Sunday, November 6, 2016

Jason Hickel - Our economic system is incompatible with life on this planet.

Soil is the second biggest reservoir of carbon on the planet, next to the oceans. It holds four times more carbon than all the plants and trees in the world. But human activity like deforestation and industrial farming – with its intensive ploughing, monoculture and heavy use of chemical fertilisers and pesticides – is ruining our soils at breakneck speed, killing the organic materials that they contain. Now 40% of agricultural soil is classed as “degraded” or “seriously degraded”. In fact, industrial farming has so damaged our soils that a third of the world’s farmland has been destroyed in the past four decades... As our soils degrade, they are losing their ability to hold carbon, releasing enormous plumes of CO2 into the atmosphere. There is, however, a solution. Scientists and farmers around the world are pointing out that we can regenerate degraded soils by switching from intensive industrial farming to more ecological methods – not just organic fertiliser, but also no-tillage, composting, and crop rotation. Here’s the brilliant part: as the soils recover, they not only regain their capacity to hold CO2, they begin to actively pull additional COout of the atmosphere

When it comes to global warming, we know that the real problem is not just fossil fuels – it is the logic of endless growth that is built into our economic system. If we don’t keep the global economy growing by at least 3% per year, it plunges into crisis. That means we have to double the size of the economy every 20 years, just to stay afloat. It doesn’t take much to realise that this imperative for exponential growth makes little sense given the limits of our finite planet.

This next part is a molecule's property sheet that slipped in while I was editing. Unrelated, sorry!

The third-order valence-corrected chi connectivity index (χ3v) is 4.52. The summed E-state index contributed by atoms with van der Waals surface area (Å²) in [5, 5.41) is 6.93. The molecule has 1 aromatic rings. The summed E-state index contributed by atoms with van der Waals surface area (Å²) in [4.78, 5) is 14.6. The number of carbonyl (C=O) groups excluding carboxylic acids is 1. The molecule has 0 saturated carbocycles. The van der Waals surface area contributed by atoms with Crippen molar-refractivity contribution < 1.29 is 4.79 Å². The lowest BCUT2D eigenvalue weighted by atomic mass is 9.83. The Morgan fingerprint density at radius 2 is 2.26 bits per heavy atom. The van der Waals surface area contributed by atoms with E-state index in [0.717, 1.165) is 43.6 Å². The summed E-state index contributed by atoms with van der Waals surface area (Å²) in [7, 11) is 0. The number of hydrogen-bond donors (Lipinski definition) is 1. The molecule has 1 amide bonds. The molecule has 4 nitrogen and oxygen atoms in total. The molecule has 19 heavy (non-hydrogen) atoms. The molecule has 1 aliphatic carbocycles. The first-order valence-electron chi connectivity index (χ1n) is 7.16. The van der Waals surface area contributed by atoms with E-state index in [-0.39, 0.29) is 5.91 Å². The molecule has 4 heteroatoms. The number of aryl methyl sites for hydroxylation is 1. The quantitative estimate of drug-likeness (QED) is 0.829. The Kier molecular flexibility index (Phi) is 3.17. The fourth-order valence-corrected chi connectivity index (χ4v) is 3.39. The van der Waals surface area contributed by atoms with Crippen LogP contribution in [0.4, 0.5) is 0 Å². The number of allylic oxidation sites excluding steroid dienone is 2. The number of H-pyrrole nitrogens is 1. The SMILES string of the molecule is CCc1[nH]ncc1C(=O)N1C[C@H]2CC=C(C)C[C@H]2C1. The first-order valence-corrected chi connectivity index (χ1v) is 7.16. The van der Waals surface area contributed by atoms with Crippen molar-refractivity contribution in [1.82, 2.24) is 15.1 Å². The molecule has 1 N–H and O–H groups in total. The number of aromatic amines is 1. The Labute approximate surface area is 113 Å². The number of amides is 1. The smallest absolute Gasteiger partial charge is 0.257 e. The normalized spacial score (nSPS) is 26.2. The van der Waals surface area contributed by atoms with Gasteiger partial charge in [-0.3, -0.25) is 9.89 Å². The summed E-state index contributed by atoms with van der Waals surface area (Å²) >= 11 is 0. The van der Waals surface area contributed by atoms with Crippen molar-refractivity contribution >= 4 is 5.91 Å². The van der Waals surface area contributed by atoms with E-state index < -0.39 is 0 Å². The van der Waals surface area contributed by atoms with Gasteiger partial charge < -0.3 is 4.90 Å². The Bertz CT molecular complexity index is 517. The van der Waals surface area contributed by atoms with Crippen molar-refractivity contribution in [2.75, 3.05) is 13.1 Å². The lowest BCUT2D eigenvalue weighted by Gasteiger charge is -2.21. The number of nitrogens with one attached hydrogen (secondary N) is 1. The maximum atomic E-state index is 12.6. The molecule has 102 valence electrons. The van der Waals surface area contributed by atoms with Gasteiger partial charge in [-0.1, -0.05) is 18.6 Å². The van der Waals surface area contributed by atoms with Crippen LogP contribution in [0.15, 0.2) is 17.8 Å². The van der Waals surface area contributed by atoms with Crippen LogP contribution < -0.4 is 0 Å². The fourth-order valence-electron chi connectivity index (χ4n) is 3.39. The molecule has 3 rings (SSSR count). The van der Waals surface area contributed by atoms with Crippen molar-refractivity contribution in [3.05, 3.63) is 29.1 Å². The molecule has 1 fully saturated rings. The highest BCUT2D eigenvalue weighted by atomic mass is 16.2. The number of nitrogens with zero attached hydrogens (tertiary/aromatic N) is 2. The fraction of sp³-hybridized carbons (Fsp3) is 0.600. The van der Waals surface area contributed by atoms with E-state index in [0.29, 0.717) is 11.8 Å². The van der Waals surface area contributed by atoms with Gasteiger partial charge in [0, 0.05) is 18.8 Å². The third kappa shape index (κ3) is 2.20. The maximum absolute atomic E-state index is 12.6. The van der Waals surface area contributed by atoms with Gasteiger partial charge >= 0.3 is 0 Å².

Rapid climate change is the most obvious symptom of this contradiction, but we’re also seeing it in the form of deforestation, desertification and mass extinction, with species dying at an alarming rate as our consumption of the natural world causes their habitats to collapse. It was unthinkable to say this even 10 years ago, but today, as we become increasingly aware of these crises, it seems all too clear: our economic system is incompatible with life on this planet.

The question is what to do about it. How can we redesign the global economy to bring it in line with the principles of ecology? The most obvious answer is to stop using GDP to measure economic progress and replace it with a more thoughtful measure – one that accounts for the ecological and social impact of economic activity. Prominent economists like Nobel Prize winner Joseph Stiglitz have been calling for such changes for years and it’s time we listened. 

But replacing GDP is only a first step. While it might help refocus economic policies on what really matters, it doesn’t address the main driver of growth: debt. Debt is the reason the economy has to grow in the first place. Because debt always comes with interest, it grows exponentially – so if a person, a business, or a country wants to pay down debt over the long term, they have to grow enough to at least match the growth of their debt. Without growth, debt piles up and eventually triggers an economic crisis.


One way to relieve the pressure for endless growth might be to cancel some of the debt – a kind of debt jubilee. But this would only provide a short-term fix; it wouldn’t get to the real root of the problem: that the global economic system runs on money that is itself debt… read more:
https://www.theguardian.com/global-development-professionals-network/2016/nov/05/how-a-new-money-system-could-help-stop-climate-change